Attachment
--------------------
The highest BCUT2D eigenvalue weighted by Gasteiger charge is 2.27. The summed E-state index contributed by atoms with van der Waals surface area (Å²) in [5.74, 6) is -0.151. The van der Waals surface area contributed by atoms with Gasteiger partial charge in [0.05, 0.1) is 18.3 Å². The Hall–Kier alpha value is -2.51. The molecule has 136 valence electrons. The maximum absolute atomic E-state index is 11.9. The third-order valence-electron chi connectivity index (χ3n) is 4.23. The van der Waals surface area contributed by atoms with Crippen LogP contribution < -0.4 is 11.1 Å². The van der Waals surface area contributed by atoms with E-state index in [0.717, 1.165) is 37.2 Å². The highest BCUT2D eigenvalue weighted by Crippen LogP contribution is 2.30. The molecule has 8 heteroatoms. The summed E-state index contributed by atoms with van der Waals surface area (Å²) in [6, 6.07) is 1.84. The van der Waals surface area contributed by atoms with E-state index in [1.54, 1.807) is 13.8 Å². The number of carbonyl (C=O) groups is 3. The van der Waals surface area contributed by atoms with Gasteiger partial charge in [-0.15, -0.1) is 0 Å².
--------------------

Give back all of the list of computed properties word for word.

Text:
The highest BCUT2D eigenvalue weighted by Gasteiger charge is 2.27. The summed E-state index contributed by atoms with van der Waals surface area (Å²) in [5.74, 6) is -0.151. The van der Waals surface area contributed by atoms with Gasteiger partial charge in [0.05, 0.1) is 18.3 Å². The Hall–Kier alpha value is -2.51. The molecule has 136 valence electrons. The maximum absolute atomic E-state index is 11.9. The third-order valence-electron chi connectivity index (χ3n) is 4.23. The van der Waals surface area contributed by atoms with Crippen LogP contribution < -0.4 is 11.1 Å². The van der Waals surface area contributed by atoms with E-state index in [0.717, 1.165) is 37.2 Å². The highest BCUT2D eigenvalue weighted by Crippen LogP contribution is 2.30. The molecule has 8 heteroatoms. The summed E-state index contributed by atoms with van der Waals surface area (Å²) in [6, 6.07) is 1.84. The van der Waals surface area contributed by atoms with E-state index in [1.54, 1.807) is 13.8 Å². The number of carbonyl (C=O) groups is 3. The van der Waals surface area contributed by atoms with Gasteiger partial charge in [-0.15, -0.1) is 0 Å².